New Android FluHorse malware steals your passwords, 2FA codes

A new Android malware called ‘FluHorse’ has been discovered, targeting users in Eastern Asia with malicious apps that imitate legitimate versions.

The malware was discovered by Check Point Research, which reports that it has been targeting various sectors of Eastern Asia since May 2022.

The FluHorse malware is distributed via email, while its goal is to steal its target’s account credentials and credit card data and, if needed, snatch two-factor authentication (2FA) codes.

High-profile targets

FluHorse attacks begin with malicious emails sent to high-profile targets, urging them to take immediate action to resolve a payment issue.

Typically, the victim is led to a phishing site via a link provided in the email, where they download the fake app APK (Android package file) from.

The apps mimicked by the FluHorse carrier apps are ‘ETC,’ a toll-collection app used in Taiwan, and ‘VPBank Neo,’ a banking app in Vietnam. Both legitimate versions of these apps have over a million downloads each on Google Play.

Check Point has also observed the malware posing as a transportation app used by 100,000 people, but its name wasn’t disclosed in the report.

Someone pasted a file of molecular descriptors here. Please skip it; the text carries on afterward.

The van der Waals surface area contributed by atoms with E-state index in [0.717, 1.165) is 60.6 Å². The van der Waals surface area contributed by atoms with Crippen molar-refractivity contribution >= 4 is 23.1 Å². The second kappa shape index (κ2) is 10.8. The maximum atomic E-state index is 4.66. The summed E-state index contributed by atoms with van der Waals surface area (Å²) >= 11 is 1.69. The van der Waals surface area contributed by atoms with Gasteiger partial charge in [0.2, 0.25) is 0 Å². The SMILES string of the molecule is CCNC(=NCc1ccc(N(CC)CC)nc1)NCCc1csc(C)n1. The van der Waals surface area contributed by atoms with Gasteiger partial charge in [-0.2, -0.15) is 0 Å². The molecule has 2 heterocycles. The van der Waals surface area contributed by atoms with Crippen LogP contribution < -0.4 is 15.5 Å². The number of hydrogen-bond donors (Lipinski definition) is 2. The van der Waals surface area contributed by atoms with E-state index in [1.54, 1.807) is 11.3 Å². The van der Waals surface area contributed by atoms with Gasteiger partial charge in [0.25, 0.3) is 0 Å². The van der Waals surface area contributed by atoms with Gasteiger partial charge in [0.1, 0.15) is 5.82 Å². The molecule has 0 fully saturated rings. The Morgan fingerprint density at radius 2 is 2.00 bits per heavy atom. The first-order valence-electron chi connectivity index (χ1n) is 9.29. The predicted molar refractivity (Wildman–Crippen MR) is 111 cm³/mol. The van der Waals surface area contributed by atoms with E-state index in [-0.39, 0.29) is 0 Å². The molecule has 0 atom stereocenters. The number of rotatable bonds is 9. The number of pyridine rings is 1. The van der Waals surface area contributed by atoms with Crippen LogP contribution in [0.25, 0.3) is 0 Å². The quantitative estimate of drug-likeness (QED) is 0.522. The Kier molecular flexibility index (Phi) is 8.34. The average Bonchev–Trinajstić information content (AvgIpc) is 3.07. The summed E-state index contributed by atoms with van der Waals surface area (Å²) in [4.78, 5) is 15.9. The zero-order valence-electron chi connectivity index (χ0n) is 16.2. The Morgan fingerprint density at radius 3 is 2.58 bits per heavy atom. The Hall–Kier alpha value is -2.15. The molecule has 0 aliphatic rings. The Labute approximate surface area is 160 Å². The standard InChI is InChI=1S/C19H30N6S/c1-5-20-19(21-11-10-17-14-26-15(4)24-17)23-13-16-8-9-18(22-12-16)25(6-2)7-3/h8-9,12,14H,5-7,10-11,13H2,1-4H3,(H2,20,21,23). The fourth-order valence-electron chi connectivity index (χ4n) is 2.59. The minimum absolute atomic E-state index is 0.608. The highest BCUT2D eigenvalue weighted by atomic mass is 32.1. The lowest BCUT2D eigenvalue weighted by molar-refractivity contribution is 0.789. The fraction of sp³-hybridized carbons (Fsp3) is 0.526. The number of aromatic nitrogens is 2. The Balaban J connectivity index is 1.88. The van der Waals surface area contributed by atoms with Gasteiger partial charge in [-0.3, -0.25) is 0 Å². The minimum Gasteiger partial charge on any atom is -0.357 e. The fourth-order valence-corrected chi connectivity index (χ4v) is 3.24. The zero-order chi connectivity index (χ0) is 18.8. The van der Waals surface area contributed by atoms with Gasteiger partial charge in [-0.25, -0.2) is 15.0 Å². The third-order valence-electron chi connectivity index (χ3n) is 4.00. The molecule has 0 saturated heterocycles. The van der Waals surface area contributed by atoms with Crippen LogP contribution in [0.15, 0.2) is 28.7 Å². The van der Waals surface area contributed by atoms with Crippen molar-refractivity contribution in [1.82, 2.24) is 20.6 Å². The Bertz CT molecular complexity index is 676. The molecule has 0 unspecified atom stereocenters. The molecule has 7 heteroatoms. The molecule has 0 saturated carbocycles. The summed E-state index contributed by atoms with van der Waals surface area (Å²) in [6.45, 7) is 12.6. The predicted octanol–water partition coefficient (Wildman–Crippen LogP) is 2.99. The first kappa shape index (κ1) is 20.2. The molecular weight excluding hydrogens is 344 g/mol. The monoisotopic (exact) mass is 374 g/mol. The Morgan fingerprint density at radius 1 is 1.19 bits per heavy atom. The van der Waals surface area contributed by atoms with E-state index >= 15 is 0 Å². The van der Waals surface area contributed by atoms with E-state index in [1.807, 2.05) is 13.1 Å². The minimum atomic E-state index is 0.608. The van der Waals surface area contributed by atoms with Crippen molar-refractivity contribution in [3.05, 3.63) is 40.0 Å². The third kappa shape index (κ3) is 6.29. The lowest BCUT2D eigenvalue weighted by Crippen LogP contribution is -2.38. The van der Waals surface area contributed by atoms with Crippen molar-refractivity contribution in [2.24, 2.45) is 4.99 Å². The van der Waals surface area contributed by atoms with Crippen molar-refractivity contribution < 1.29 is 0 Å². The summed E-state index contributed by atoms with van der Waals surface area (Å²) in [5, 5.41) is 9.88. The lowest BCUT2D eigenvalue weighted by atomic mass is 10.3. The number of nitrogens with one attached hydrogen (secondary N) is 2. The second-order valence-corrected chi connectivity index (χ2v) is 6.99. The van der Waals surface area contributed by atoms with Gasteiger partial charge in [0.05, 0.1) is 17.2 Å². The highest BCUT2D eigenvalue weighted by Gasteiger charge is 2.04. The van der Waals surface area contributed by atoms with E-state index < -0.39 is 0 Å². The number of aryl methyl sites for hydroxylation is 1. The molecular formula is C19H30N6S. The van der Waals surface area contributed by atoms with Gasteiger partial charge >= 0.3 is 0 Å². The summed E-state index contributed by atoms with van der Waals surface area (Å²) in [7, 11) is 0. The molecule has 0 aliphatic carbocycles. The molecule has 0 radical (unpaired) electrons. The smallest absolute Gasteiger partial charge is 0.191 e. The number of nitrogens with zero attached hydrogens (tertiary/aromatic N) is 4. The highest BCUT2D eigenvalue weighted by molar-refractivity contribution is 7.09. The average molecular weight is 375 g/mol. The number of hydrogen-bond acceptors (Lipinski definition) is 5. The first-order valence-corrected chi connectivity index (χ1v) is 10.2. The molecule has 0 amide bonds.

All three fake apps request SMS access upon installation to intercept incoming 2FA codes in case it’s needed to hijack the accounts.

The analysts comment that the fake apps copy the GUI of the originals but do not feature much functionality besides two-three windows that load the forms which capture the victim’s information.

After capturing the victims’ account credentials and credit card details, the apps display a “system is busy” message for 10 minutes, likely to make the process appear realistic while the operators act in the background to intercept 2FA codes and leverage the stolen data.

CheckPoint says that the malicious apps were built in Dart, using the Flutter platform, and reverse engineering and decompiling the malware was challenging.

“Flutter runtime for ARM uses its own stack pointer register (R15) instead of the built-in stack pointer (SP),”  reads Check Point’s report.

“Which register is used as a stack pointer makes no difference in code execution or in the reverse-engineering process. However, it makes a big difference for the decompiler. Because of a non-standard register usage, a wrong and ugly pseudocode is generated.”

The analysis was so challenging that CheckPoint ended up contributing improvements to existing open-source tools like ‘flutter-re-demo’ and ‘reFlutter.’

Ultimately, this work revealed the functions responsible for exfiltrating victims’ credentials, credit card data, and the HTTP POST communication that sent the intercepted SMS messages to the C2 server.

CheckPoint warns that the FluHorse campaign is ongoing, with new infrastructure and malicious apps appearing each month, so this is an active threat for Android users.

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